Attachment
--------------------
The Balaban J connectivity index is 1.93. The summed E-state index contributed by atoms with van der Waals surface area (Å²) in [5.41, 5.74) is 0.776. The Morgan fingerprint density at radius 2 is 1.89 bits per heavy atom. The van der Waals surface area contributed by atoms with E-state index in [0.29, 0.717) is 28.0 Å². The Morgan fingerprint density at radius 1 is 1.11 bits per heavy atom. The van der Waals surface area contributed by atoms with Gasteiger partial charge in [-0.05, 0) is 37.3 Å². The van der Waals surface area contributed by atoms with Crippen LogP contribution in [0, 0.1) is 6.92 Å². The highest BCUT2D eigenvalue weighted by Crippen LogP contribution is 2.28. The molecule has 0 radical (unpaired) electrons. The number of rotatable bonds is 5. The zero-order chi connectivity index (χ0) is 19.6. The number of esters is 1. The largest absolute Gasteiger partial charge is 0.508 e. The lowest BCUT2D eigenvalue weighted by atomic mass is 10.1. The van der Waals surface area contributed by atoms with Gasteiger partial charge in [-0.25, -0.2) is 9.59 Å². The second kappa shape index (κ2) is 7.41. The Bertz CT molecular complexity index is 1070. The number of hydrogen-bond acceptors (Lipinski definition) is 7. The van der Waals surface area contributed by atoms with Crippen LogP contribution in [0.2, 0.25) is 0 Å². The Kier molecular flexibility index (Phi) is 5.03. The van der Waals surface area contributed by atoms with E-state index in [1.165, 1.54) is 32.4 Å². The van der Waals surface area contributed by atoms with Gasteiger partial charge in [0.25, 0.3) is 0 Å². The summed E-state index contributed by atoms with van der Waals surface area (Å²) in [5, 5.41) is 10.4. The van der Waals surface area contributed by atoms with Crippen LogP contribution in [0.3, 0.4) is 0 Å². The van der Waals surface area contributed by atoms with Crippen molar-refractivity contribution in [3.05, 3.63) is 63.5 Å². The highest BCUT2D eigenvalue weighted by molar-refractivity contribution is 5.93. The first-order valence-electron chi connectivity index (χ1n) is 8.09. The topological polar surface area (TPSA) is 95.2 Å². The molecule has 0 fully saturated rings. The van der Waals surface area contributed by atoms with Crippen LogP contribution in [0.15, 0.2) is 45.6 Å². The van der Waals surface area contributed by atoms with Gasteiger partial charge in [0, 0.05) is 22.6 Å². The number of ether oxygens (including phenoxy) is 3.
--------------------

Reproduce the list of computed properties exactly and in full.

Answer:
The Balaban J connectivity index is 1.93. The summed E-state index contributed by atoms with van der Waals surface area (Å²) in [5.41, 5.74) is 0.776. The Morgan fingerprint density at radius 2 is 1.89 bits per heavy atom. The van der Waals surface area contributed by atoms with E-state index in [0.29, 0.717) is 28.0 Å². The Morgan fingerprint density at radius 1 is 1.11 bits per heavy atom. The van der Waals surface area contributed by atoms with Gasteiger partial charge in [-0.05, 0) is 37.3 Å². The van der Waals surface area contributed by atoms with Crippen LogP contribution in [0, 0.1) is 6.92 Å². The highest BCUT2D eigenvalue weighted by Crippen LogP contribution is 2.28. The molecule has 0 radical (unpaired) electrons. The number of rotatable bonds is 5. The zero-order chi connectivity index (χ0) is 19.6. The number of esters is 1. The largest absolute Gasteiger partial charge is 0.508 e. The lowest BCUT2D eigenvalue weighted by atomic mass is 10.1. The van der Waals surface area contributed by atoms with Gasteiger partial charge in [-0.25, -0.2) is 9.59 Å². The second kappa shape index (κ2) is 7.41. The Bertz CT molecular complexity index is 1070. The number of hydrogen-bond acceptors (Lipinski definition) is 7. The van der Waals surface area contributed by atoms with Crippen LogP contribution in [0.2, 0.25) is 0 Å². The Kier molecular flexibility index (Phi) is 5.03. The van der Waals surface area contributed by atoms with E-state index in [1.165, 1.54) is 32.4 Å². The van der Waals surface area contributed by atoms with Gasteiger partial charge in [0.25, 0.3) is 0 Å². The summed E-state index contributed by atoms with van der Waals surface area (Å²) in [5, 5.41) is 10.4. The van der Waals surface area contributed by atoms with Crippen LogP contribution in [0.3, 0.4) is 0 Å². The van der Waals surface area contributed by atoms with Crippen molar-refractivity contribution in [3.05, 3.63) is 63.5 Å². The highest BCUT2D eigenvalue weighted by molar-refractivity contribution is 5.93. The first-order valence-electron chi connectivity index (χ1n) is 8.09. The topological polar surface area (TPSA) is 95.2 Å². The molecule has 0 fully saturated rings. The van der Waals surface area contributed by atoms with Crippen LogP contribution in [0.15, 0.2) is 45.6 Å². The van der Waals surface area contributed by atoms with Gasteiger partial charge in [0, 0.05) is 22.6 Å². The number of ether oxygens (including phenoxy) is 3.